More Richard Pryor Bios & Profiles
Biography #2 (for Heroes of Black Comedy)Richard Pryor, born December 1, 1940 in Peoria, Illinois, is an especially apt choice for the first Kennedy Center Mark Twain Humor Prize. His irreverent comedic style shares with Twain the very attributes that made his work so attractive to everyone, regardless of age Pryor grew up in straightened circumstances, both morally and economically. His grandparents ran both a brothel and a pool hall. Juliette Whittaker, a supervisor at a local public recreational facility, cast him in a local production of Rumpelstiltskin, and impressed by his talents, continued to arrange showcases just for the young Pryor. He dropped out of high school, joined the Army and performed in amateur shows while enlisted. After discharge he returned home and, with the continuing help of Whittaker, worked as a professional comic in clubs in his hometown and other cities.
Inspired by Bill Cosby, Pryor found club work in New York. Three years later (in 1966) Pryor began appearing on summer television shows such as Rudy Vallee's On Broadway Tonight and the Kraft Summer Music Hall." After Ed Sullivan presented him, demand for Pryor extended to Las Vegas where he soon found that his hip, controversial style didn't work well. Pryor turned to films, among them The Busy Body with Sid Caesar and Wild in the Streets. He also released his first album, Richard Pryor. He made a strong impression as Billie Holliday's drug addicted piano player in Lady Sings the Blues, and his cinema appearances now total nearly 40 films including Uptown Saturday Night, Bingo Long and the Traveling All Stars, Brewster's Millions, Bustin' Loose, Car Wash, the autobiographical Jo Jo Dancer, Your Life is Calling, and several films with Gene Wilder, including Silver Streak, Stir Crazy, See No Evil, Hear No Evil, and his most recent screen appearance, Another You.
Richard Pryor is best known and loved for his live comedy, where he can present the truth as he sees it: hyperkinetically delivered, expletive-laced, and free form. Sometimes he delivered his message through characters such as the wino Mudbone. His subject matter included black life on the streets, the drug culture, sex and other topical issues, miming and mugging through a seemingly endless array of facial expressions.
His work has been captured in two feature films, Richard Pryor Live in Concert and Richard Pryor Live on the Sunset Strip, and on best-selling, Grammy Award-winning recordings such as That Nigger's Crazy and Is It Something I Said? His comedy has had more than entertainment value. When he received a star on the Hollywood Walk of Fame the Academy Award-winner Louis Gossett Jr. said of Pryor "He made it possible for us to be in this business on equal terms. Composer Quincy Jones called him a pioneer...who made us understand the truth about us."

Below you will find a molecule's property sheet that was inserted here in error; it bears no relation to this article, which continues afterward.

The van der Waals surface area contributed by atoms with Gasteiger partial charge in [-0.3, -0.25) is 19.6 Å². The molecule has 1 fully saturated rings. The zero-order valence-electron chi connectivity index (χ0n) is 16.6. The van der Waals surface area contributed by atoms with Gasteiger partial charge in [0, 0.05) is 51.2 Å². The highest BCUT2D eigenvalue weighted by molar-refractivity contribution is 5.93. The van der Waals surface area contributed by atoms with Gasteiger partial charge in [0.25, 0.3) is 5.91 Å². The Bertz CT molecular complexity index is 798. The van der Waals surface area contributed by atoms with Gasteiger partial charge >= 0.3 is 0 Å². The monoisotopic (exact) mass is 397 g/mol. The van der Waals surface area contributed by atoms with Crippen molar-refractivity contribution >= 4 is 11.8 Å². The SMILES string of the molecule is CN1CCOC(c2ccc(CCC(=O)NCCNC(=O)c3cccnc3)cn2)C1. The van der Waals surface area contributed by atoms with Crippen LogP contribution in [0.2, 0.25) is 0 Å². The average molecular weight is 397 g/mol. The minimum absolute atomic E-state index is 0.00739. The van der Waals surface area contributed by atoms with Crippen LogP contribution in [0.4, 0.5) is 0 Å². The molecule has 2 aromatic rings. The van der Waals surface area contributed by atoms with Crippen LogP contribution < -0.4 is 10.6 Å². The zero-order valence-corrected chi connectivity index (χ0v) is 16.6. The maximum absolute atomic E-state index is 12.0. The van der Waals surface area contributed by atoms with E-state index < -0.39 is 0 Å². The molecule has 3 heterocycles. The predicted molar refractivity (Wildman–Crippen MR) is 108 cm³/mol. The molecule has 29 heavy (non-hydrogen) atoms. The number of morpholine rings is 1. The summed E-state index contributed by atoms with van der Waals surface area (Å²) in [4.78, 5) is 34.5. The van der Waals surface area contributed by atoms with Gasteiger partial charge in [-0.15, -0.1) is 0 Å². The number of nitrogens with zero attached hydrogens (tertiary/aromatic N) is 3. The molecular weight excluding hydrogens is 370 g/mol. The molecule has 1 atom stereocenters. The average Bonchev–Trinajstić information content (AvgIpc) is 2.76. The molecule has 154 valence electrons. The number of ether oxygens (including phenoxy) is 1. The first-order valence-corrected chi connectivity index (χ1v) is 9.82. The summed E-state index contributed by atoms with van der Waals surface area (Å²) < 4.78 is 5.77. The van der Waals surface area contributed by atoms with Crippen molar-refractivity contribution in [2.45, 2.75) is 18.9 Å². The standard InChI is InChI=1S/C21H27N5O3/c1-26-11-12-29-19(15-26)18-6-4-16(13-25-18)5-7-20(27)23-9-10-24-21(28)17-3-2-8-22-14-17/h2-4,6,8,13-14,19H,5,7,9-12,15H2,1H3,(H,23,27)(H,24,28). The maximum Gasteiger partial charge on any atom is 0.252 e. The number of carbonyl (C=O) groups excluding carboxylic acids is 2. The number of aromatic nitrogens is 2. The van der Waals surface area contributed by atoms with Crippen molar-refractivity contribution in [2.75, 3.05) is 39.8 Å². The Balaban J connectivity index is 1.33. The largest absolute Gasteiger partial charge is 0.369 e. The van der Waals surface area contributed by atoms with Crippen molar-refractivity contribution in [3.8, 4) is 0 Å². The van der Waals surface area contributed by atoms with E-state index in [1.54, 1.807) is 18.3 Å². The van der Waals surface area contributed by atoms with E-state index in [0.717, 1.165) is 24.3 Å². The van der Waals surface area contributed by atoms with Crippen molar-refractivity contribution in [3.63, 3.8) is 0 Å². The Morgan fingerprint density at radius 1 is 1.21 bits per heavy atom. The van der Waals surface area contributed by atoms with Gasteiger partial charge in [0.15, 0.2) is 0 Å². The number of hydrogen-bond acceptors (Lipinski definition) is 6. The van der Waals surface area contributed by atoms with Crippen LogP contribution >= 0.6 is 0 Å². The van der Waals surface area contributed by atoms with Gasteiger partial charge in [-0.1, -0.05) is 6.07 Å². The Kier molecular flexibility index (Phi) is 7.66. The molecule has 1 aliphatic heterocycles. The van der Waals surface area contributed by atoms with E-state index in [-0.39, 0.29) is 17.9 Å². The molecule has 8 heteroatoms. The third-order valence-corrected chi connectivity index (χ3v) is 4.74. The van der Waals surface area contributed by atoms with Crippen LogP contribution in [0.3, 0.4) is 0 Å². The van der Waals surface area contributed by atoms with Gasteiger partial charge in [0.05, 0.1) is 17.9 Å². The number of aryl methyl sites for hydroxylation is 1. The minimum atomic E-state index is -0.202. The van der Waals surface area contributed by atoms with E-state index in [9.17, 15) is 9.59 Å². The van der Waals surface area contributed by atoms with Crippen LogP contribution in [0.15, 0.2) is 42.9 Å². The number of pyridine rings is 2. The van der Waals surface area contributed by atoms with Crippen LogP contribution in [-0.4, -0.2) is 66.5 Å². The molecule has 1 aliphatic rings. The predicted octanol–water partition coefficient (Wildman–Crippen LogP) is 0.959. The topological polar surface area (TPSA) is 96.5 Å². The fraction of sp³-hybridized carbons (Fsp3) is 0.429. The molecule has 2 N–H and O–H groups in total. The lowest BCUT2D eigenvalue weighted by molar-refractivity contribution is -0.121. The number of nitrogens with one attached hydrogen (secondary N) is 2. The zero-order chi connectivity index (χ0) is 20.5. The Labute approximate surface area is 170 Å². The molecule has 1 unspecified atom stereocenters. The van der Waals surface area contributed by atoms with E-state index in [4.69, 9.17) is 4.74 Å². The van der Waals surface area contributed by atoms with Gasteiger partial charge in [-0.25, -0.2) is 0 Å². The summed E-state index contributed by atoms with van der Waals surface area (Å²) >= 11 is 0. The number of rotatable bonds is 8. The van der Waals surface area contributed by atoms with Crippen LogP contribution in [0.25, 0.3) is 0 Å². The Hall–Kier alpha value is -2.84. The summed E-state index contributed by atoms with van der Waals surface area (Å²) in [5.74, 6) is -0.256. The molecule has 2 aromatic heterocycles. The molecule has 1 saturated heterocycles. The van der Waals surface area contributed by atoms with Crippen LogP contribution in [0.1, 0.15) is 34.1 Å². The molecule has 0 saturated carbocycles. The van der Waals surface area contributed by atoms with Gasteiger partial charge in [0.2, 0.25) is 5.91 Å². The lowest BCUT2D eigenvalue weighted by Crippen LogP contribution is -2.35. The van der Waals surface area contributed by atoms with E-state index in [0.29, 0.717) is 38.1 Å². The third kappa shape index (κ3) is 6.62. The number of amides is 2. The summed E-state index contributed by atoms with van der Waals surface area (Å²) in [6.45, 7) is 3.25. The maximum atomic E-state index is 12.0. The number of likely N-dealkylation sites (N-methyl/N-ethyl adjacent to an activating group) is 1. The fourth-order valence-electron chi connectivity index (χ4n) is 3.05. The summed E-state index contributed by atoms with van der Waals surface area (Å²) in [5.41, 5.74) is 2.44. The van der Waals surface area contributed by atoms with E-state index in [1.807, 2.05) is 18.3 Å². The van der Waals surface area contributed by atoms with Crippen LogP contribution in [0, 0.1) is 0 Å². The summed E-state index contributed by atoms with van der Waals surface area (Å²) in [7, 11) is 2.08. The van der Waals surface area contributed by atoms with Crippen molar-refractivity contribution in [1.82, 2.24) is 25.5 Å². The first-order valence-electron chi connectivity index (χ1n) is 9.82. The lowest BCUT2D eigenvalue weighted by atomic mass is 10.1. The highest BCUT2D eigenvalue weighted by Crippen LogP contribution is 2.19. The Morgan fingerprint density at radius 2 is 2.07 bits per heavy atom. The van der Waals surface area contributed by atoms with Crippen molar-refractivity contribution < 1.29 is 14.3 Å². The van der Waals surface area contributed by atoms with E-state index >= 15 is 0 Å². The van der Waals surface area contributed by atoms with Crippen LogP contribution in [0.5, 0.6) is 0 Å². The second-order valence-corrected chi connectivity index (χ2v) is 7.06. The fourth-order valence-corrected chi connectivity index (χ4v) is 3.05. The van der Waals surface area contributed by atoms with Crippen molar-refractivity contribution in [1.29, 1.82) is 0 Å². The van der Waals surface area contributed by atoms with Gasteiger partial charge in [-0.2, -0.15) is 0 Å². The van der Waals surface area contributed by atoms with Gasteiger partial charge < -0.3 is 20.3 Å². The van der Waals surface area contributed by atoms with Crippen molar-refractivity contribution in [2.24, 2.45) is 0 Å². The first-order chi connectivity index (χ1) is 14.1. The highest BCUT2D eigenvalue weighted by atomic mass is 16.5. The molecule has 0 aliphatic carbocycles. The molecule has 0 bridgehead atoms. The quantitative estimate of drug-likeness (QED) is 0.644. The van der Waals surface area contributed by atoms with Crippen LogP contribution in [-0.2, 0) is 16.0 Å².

On television, Pryor has headlined two series, The Richard Pryor Show (1977) and Pryor's Place (1984). He has also done dramatic guest star appearances on such shows as The Wild, Wild West and The Mod Squad. In 1991, he was the subject of a well-received variety special, A Party for Richard Pryor. Pryor was presented with the American Comedy Awards' Lifetime Achievement Honor in 1992.
Pryor's writing credits notably include two 1973 Lily Tomlin television specials-one of which earned an Emmy Award and a Writers Guild Award, and episodes of the sitcom Sanford and Son. He made his directing debut with the 1982 film Richard Pryor Here and Now.
Pryor's life away from the spotlight has continued to be as newsmaking as his on-stage doings, indeed often providing fodder for his act. He has five ex-wives, four children, including actress Rain Pryor, has suffered two heart attacks and undergone quadruple bypass surgery. IN 1980 he made headlines when he was rushed to the Sherman Oaks Hospital and Burn Center with mostly third-degree burns over 50 percent of his body. In 1986 Pryor was diagnosed with multiple sclerosis, a degenerative disease of the central nervous system.
Despite his frailty and occasional struggle for balance, he returned to live performing in 1992 at the Comedy Store in West Hollywood. He has since appeared at venues around the country, still making jokes about himself and his afflictions and decisively demonstrating that he is a survivor-and living proof that laughter is, indeed, the best medicine.
Bio courtesy Comedy Central for "Heroes of Black Comedy" (04-Aug-2002)
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